This one is a little late, but we had the week off at the beginning of the month for Bon Om Touk… the Cambodian Water Festival.
It is a Cambodian festival celebrated in November and marks a reversal of the flow of the Tonle Sap River. Every town and province joins in with the festival but the biggest celebrations take place in Phnom Penh with boat racing along the Sisowath Quay. For three days, workers from every province join with the city’s residents to celebrate by night and day. The festival lasts for three days, and commemorates the end of the country’s rainy season, as well as the reversal of flow of the Tonle Sap River. It includes boat races and concerts, and attracts several million people each year.
Ak Ambok is named after the rice dish which forms part of the Bon Om Tuk ceremony. Rice is fried in the husk and then pounded with a giant pestle. The husks are removed and the special rice mixed with coconut and banana. This traditional Khmer dish is sold throughout the festival: Ak Ambok, Sampheah Preah Khae, and Bandaet Pratip.
Sampeah Preah Khae is a ceremony in which salutations are made to the moon. After the Sampeah Preah Khae ceremony people gather at a pagoda at midnight for Ak Ambok.
Bandaet Pratip begins around 7 pm with illuminated boats taking to the water. Each boat represents a government ministry or state institution.
This is the first time in 3-4 years that the Water Festival has been held due to the incident in 2010. The festival was the site of a major stampede at the 2010 event, as well as having five rowers drown in 2008 and a single rower drown in 2009 during the boat races.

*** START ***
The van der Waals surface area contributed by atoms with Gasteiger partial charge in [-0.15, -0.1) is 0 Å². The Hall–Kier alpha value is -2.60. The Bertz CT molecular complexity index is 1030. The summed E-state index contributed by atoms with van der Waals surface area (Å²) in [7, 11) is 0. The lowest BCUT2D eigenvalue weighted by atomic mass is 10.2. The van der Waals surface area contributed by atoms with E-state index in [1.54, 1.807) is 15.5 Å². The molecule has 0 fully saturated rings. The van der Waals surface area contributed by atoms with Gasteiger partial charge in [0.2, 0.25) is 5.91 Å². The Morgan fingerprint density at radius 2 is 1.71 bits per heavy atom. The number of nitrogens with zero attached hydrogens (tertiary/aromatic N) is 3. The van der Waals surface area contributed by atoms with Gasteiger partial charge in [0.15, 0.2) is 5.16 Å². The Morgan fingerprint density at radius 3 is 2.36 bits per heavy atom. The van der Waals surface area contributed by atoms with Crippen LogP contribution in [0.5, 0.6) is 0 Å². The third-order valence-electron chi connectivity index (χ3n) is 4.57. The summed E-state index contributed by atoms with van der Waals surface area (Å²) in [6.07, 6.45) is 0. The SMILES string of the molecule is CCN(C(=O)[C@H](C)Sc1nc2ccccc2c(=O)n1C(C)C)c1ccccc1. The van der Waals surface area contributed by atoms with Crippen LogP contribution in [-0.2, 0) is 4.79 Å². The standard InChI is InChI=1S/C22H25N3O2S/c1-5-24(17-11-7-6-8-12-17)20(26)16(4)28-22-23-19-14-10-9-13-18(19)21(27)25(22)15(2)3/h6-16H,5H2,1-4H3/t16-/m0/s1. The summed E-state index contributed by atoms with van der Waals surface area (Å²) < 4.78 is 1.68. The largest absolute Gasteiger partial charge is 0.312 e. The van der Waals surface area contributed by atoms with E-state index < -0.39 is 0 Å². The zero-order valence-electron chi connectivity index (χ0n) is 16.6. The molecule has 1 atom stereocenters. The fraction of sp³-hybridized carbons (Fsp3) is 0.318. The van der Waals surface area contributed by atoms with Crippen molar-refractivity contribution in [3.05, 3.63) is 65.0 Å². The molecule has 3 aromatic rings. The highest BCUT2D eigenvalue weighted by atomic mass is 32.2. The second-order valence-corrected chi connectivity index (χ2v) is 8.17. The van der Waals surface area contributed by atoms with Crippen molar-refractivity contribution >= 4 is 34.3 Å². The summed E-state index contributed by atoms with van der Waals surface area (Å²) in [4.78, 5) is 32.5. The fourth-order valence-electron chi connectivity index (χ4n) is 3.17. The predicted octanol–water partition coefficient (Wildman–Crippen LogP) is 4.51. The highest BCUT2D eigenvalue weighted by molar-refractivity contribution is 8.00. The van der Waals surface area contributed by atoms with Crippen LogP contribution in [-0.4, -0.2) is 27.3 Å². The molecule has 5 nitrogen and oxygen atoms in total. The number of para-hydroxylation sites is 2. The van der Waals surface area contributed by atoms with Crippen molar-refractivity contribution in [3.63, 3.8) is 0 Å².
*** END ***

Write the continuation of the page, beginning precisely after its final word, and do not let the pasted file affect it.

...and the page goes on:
The Phnom Penh stampede occurred on 22 November 2010 when 347 people were killed and another 755 were injured in a human stampede during the Khmer Water Festival celebrations in the Cambodian capital, Phnom Penh.
The stampede occurred at the end of the three-day Water Festival to celebrate the end of the monsoon season and the semiannual reversal of flow of the Tonlé Sap river. Initial reports suggest that festival-goers had gathered on Koh Pich (“Diamond Island”), a spit of land stretching into the Tonlé Sap, to watch boat races and then a concert. Around four million people had attended the festival.
It was the third incident in the festival’s history resulting in fatalities, though it was by far the worst; five rowers on a boat drowned in 2008, and another drowned in 2009.
But while the Festival was going on… we spent the time with food poisoning in our beds avoiding the millions who came and took over the city.